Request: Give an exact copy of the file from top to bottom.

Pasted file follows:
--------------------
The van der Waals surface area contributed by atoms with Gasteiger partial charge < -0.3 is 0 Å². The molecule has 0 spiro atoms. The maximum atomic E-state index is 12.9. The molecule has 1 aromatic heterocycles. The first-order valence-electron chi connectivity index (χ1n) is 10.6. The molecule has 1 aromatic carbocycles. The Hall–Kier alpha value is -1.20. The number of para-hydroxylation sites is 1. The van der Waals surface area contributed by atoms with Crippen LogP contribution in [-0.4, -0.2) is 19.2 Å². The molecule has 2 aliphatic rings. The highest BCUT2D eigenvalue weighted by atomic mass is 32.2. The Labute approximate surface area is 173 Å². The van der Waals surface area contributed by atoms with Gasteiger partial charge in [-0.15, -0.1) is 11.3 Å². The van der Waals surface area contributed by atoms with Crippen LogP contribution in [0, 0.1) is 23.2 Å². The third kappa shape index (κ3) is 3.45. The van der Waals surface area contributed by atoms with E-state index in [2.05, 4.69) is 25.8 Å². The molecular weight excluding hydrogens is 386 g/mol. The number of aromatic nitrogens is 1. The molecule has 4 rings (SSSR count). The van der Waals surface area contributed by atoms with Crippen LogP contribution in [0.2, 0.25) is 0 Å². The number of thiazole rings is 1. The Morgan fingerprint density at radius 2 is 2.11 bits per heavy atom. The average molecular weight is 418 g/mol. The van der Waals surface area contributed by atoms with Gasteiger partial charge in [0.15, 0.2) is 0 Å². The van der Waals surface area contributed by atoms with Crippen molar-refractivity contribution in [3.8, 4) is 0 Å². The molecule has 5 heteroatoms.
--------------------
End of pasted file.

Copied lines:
The van der Waals surface area contributed by atoms with Gasteiger partial charge < -0.3 is 0 Å². The molecule has 0 spiro atoms. The maximum atomic E-state index is 12.9. The molecule has 1 aromatic heterocycles. The first-order valence-electron chi connectivity index (χ1n) is 10.6. The molecule has 1 aromatic carbocycles. The Hall–Kier alpha value is -1.20. The number of para-hydroxylation sites is 1. The van der Waals surface area contributed by atoms with Crippen LogP contribution in [-0.4, -0.2) is 19.2 Å². The molecule has 2 aliphatic rings. The highest BCUT2D eigenvalue weighted by atomic mass is 32.2. The Labute approximate surface area is 173 Å². The van der Waals surface area contributed by atoms with Gasteiger partial charge in [-0.15, -0.1) is 11.3 Å². The van der Waals surface area contributed by atoms with Crippen LogP contribution in [0, 0.1) is 23.2 Å². The third kappa shape index (κ3) is 3.45. The van der Waals surface area contributed by atoms with E-state index in [2.05, 4.69) is 25.8 Å². The molecular weight excluding hydrogens is 386 g/mol. The number of aromatic nitrogens is 1. The molecule has 4 rings (SSSR count). The van der Waals surface area contributed by atoms with Crippen LogP contribution in [0.2, 0.25) is 0 Å². The number of thiazole rings is 1. The Morgan fingerprint density at radius 2 is 2.11 bits per heavy atom. The average molecular weight is 418 g/mol. The van der Waals surface area contributed by atoms with Gasteiger partial charge in [0.15, 0.2) is 0 Å². The van der Waals surface area contributed by atoms with Crippen molar-refractivity contribution in [3.8, 4) is 0 Å². The molecule has 5 heteroatoms.